Can an abnormal form of tau in early Alzheimer’s disease be a target for a novel treatment?
Todd Cohen, Ph.D.
University of North Carolina at Chapel Hill
Chapel Hill, NC - United States
The brain cell’s nutrient and energy transport system is organized in parallel strands like railroad tracks. These tracks allow nutrients to travel across the cell, delivering key materials to the cells, providing them with energy and keeping them healthy. The tau protein normally helps keep the tracks straight. However, in Alzheimer’s and other brain diseases, the shape of tau protein becomes modified or “misfolded,” a change that may contribute to tau tangles (a hallmark of these diseases) and subsequent nerve cell damage. One modification that can lead to the misfolding of tau is the addition of a phosphate molecule to specific parts of the tau protein in a process called phosphorylation. In Alzheimer’s and other brain diseases, when the tau protein becomes excessively phosphorylated it clumps together to form tangles.
More recently, it has been reported that tau can also be modified by a process known as acetylation. Abnormal tau acetylation may occur early in Alzheimer’s and it may also contribute to other Alzheimer’s-related brain changes. In initial studies, Dr. Todd J. Cohen and colleagues identified monoclonal antibodies ( molecules the immune system uses to recognize specific molecules and mark them for clearance) that can bind and mark acetylated tau for detection in brain cells grown in laboratory dishes, in the brains of individuals who died of Alzheimer’s, and in the brains of engineered Alzheimer’s-like mice.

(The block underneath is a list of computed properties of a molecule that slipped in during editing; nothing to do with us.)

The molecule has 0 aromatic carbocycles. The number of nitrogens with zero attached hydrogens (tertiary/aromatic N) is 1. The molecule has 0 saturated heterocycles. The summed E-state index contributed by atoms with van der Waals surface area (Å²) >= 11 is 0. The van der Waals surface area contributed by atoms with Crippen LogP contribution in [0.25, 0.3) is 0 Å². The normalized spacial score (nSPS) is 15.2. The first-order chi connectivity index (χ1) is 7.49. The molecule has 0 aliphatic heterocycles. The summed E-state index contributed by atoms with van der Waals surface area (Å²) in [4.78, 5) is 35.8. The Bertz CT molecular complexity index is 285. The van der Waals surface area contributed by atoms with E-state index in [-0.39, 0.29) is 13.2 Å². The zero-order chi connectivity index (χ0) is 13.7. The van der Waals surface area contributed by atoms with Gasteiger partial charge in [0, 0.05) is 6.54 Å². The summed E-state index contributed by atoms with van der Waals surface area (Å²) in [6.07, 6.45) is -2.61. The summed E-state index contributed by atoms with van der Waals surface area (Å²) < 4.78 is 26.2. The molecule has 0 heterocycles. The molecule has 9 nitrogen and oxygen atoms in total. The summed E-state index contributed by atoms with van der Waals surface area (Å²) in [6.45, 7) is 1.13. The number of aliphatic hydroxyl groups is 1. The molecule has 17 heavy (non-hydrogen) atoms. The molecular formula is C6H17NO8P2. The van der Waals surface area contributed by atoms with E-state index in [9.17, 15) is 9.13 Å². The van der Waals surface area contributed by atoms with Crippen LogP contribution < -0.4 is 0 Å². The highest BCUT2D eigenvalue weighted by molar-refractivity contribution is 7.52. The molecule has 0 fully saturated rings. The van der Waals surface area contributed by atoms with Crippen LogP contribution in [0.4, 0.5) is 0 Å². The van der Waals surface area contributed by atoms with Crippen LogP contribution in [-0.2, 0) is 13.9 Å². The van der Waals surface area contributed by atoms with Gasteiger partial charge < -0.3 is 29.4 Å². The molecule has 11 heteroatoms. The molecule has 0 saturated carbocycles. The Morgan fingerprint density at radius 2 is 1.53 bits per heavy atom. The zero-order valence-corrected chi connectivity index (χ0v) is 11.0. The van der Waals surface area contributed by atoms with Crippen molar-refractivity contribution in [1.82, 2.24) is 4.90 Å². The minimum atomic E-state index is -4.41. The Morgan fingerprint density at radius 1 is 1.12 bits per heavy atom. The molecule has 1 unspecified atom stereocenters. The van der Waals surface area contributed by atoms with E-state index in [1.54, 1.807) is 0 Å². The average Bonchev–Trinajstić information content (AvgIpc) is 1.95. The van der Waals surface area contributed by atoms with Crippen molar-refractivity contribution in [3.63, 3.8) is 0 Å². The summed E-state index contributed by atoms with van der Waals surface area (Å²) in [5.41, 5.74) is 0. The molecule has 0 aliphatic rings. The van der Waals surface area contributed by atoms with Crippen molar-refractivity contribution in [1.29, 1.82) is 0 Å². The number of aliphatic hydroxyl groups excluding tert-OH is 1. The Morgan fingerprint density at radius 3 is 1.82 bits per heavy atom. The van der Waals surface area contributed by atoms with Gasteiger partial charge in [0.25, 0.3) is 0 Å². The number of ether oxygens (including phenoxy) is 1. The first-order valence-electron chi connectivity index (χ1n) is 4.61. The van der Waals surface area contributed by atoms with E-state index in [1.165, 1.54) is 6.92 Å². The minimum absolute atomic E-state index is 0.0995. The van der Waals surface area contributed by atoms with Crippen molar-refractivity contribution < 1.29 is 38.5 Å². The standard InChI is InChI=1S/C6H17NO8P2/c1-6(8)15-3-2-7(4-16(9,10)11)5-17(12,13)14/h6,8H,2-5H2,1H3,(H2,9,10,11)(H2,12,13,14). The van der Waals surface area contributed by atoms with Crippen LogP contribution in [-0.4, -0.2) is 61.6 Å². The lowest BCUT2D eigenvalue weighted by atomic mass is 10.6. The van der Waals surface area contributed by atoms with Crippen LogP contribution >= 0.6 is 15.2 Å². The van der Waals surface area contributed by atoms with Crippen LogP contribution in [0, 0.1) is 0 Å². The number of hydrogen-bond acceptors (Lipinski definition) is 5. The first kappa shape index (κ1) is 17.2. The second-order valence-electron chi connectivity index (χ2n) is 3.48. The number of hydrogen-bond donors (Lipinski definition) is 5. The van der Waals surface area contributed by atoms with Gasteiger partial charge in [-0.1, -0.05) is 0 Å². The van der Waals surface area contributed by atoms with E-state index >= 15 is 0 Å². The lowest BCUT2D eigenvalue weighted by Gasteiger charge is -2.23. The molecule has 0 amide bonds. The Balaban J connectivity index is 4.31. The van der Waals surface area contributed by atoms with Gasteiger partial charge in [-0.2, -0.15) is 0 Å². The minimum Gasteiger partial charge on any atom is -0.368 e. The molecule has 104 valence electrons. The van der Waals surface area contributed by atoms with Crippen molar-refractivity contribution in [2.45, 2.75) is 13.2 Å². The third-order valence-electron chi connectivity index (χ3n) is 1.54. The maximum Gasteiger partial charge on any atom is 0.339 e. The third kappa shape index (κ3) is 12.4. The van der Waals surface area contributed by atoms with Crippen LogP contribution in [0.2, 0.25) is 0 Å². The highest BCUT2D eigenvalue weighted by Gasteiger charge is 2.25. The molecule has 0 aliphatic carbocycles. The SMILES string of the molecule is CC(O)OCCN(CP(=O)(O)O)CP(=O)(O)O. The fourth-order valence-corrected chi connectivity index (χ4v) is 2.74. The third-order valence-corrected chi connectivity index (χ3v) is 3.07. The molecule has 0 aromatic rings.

To continue on this initial work, Dr. Cohen and team will work to determine whether their candidate monoclonal antibodies can be used as a therapy to block acetylated tau production. Using brain cells grown in a laboratory dish, they will study how well the antibodies can enter into the cells and bind to acetylated tau. Then, they will inject candidate monoclonal antibodies that will bind to acetylated tau into the brains of genetically engineered Alzheimer’s-like mice that develop abnormal tau. The researchers will then study the antibodies’ ability to prevent the disease-related brain changes, including the buildup of acetylated tau and subsequent development of tau tangles.
Results from this project may shed new light on the role of acetylated tau in early Alzheimer’s disease. They may also identify novel potential paths to develop these antibodies for treatment of dementia.
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